Fortnite’s wonderfully weird personality is back in latest season - FNN

I love my banana in a tux


Fortnite is weird again — and I couldn’t be happier. The game’s latest season finally launched yesterday and, on the surface at least, it seems like a standard update. It has a new secret agent theme, with opposing factions and lots of new stealth gameplay options. But look beyond the well-tailored suits and you’ll find something even more notable: Fortnite’s offbeat personality is back in full force.
That’s something that was desperately missing from the previous season. When Fortnite kicked off its ambitious reboot to chapter 2 in September of last year, it felt exciting at first. Everything was new again. But that initial excitement eventually waned.
The first season dragged on for a long time — six months, or twice as long as a standard Fortnite season — and without many of the frequent changes and updates that longtime fans have come to expect. It felt like a complete 180 from season X, which, admittedly changed things a little too much. Aside from a handful of exciting moments, like the introduction of lightsabers, the new chapter was mostly bland. If I took a week off, I didn’t miss much, if anything.

Season 1 was a solid, if not particularly exciting foundation, and Epic has managed to build off of it in exciting ways. The whole spy theme isn’t just cosmetic. The map is now home to multiple locations filled with armed guards and lots of loot, which add a whole new layer to the experience. You can infiltrate a base, steal a keycard, and open up a vault for some of the best gear in the game. There are characters and missions, and you can even wear a disguise. And, I must add, you do all of this while playing a battle royale game with 99 other human players vying for the coveted victory. And you can do it dressed as a banana in a tuxedo. It’s wild.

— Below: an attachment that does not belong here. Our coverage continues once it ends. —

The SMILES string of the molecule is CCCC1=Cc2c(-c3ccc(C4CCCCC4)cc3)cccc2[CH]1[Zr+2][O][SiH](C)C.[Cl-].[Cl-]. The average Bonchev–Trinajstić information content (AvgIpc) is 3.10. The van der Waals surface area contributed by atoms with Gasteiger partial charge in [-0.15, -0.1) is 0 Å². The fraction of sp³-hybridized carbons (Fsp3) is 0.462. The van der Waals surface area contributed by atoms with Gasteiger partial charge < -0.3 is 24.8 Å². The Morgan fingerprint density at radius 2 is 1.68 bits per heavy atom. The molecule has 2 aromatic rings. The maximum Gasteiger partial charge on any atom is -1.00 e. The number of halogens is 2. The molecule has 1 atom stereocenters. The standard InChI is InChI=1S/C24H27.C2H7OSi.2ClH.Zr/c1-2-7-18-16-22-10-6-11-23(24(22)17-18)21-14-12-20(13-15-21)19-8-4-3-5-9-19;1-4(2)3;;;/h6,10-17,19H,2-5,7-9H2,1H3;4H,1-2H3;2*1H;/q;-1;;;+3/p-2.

Fortnite
What the new season adds is a dose of the unexpected. The new armed guard characters are smarter than any of the NPCs I’ve faced in Fortnite before; coordinated in a way that, if you’re not paying attention, can easily knock you out of the game. It adds a dynamic element when you drop in certain locations, particularly the large new fortress that’s been erected at the center of the map. There are also new tweaks that are just plain silly fun, like cardboard boxes to hide in or gliders you can actually ride around on like bouncy stuffed animals.
Even the menu is cool. It has an appropriate secret agent vibe, with a huge table surrounded by special operatives and other elements hidden away in vaults. There’s a secret spot that’s home to new challenges from Deadpool, who will be joining the cast at some unknown point in the future, too.
One of my favorite additions is that of choice. Many of the new character skins can be customized in some way; you can choose a light or dark theme based on one of the factions, and a character named Maya has multiple customization options. But when you make a choice, it’s permanent, forcing you to really think about how you want these characters to look. That’s not the kind of decision I’m used to making in Fortnite.
Given the sheer scale of the black hole event that led to Fortnite’s big chapter 2 reboot, it’s maybe not too surprising that Epic played things a little safe over the course of the first season. In fact, the choice seems intentional. “I often think of dramatic pacing like audio volume,” Fortnite creative director Donald Mustard tweeted on Wednesday, just ahead of the new season. “With some stories you work to slowly crank it as loud as possible so that when you ratchet it back to zero you feel the full impact of both extremes. Then, when the ‘new volume’ feels like normal you start to dial it up again.”
So far at least, that’s proving to be the case. In the wake of last season, the new update feels refreshing and exciting — and like a return to what makes Fortnite so much fun in the first place.

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